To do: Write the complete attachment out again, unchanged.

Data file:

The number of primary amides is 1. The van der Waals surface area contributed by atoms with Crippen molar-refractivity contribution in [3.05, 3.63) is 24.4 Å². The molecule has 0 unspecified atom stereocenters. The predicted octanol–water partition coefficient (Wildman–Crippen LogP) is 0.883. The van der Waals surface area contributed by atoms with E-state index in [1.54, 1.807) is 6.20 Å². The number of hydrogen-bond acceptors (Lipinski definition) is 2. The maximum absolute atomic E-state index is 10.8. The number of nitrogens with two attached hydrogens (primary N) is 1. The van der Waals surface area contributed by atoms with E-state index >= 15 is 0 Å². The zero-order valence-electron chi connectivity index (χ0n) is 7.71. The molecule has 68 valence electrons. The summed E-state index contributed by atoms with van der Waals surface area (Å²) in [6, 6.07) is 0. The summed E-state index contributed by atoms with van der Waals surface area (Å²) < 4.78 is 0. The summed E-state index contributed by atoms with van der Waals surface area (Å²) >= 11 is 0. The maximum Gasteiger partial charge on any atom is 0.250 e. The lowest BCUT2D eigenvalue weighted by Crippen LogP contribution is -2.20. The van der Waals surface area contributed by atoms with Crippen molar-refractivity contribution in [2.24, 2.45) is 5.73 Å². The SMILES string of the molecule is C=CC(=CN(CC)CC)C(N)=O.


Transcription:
The number of primary amides is 1. The van der Waals surface area contributed by atoms with Crippen molar-refractivity contribution in [3.05, 3.63) is 24.4 Å². The molecule has 0 unspecified atom stereocenters. The predicted octanol–water partition coefficient (Wildman–Crippen LogP) is 0.883. The van der Waals surface area contributed by atoms with E-state index in [1.54, 1.807) is 6.20 Å². The number of hydrogen-bond acceptors (Lipinski definition) is 2. The maximum absolute atomic E-state index is 10.8. The number of nitrogens with two attached hydrogens (primary N) is 1. The van der Waals surface area contributed by atoms with E-state index >= 15 is 0 Å². The zero-order valence-electron chi connectivity index (χ0n) is 7.71. The molecule has 68 valence electrons. The summed E-state index contributed by atoms with van der Waals surface area (Å²) in [6, 6.07) is 0. The summed E-state index contributed by atoms with van der Waals surface area (Å²) < 4.78 is 0. The summed E-state index contributed by atoms with van der Waals surface area (Å²) >= 11 is 0. The maximum Gasteiger partial charge on any atom is 0.250 e. The lowest BCUT2D eigenvalue weighted by Crippen LogP contribution is -2.20. The van der Waals surface area contributed by atoms with Crippen molar-refractivity contribution in [2.24, 2.45) is 5.73 Å². The SMILES string of the molecule is C=CC(=CN(CC)CC)C(N)=O.